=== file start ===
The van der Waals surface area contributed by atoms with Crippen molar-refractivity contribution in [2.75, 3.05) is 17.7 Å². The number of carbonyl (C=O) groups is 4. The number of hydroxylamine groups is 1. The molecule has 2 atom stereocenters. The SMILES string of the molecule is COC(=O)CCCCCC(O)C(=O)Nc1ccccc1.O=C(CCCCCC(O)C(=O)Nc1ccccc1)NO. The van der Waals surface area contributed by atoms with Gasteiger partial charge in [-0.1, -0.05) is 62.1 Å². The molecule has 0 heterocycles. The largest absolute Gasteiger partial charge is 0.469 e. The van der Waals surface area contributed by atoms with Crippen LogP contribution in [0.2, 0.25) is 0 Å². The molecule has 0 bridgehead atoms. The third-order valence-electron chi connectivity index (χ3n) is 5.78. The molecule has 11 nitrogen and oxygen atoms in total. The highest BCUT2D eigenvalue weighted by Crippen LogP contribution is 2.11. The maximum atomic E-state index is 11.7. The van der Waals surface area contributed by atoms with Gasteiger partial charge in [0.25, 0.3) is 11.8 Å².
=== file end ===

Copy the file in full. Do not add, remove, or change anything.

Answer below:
The van der Waals surface area contributed by atoms with Crippen molar-refractivity contribution in [2.75, 3.05) is 17.7 Å². The number of carbonyl (C=O) groups is 4. The number of hydroxylamine groups is 1. The molecule has 2 atom stereocenters. The SMILES string of the molecule is COC(=O)CCCCCC(O)C(=O)Nc1ccccc1.O=C(CCCCCC(O)C(=O)Nc1ccccc1)NO. The van der Waals surface area contributed by atoms with Gasteiger partial charge in [-0.1, -0.05) is 62.1 Å². The molecule has 0 heterocycles. The largest absolute Gasteiger partial charge is 0.469 e. The van der Waals surface area contributed by atoms with Crippen LogP contribution in [0.2, 0.25) is 0 Å². The molecule has 0 bridgehead atoms. The third-order valence-electron chi connectivity index (χ3n) is 5.78. The molecule has 11 nitrogen and oxygen atoms in total. The highest BCUT2D eigenvalue weighted by Crippen LogP contribution is 2.11. The maximum atomic E-state index is 11.7. The van der Waals surface area contributed by atoms with Gasteiger partial charge in [0.25, 0.3) is 11.8 Å².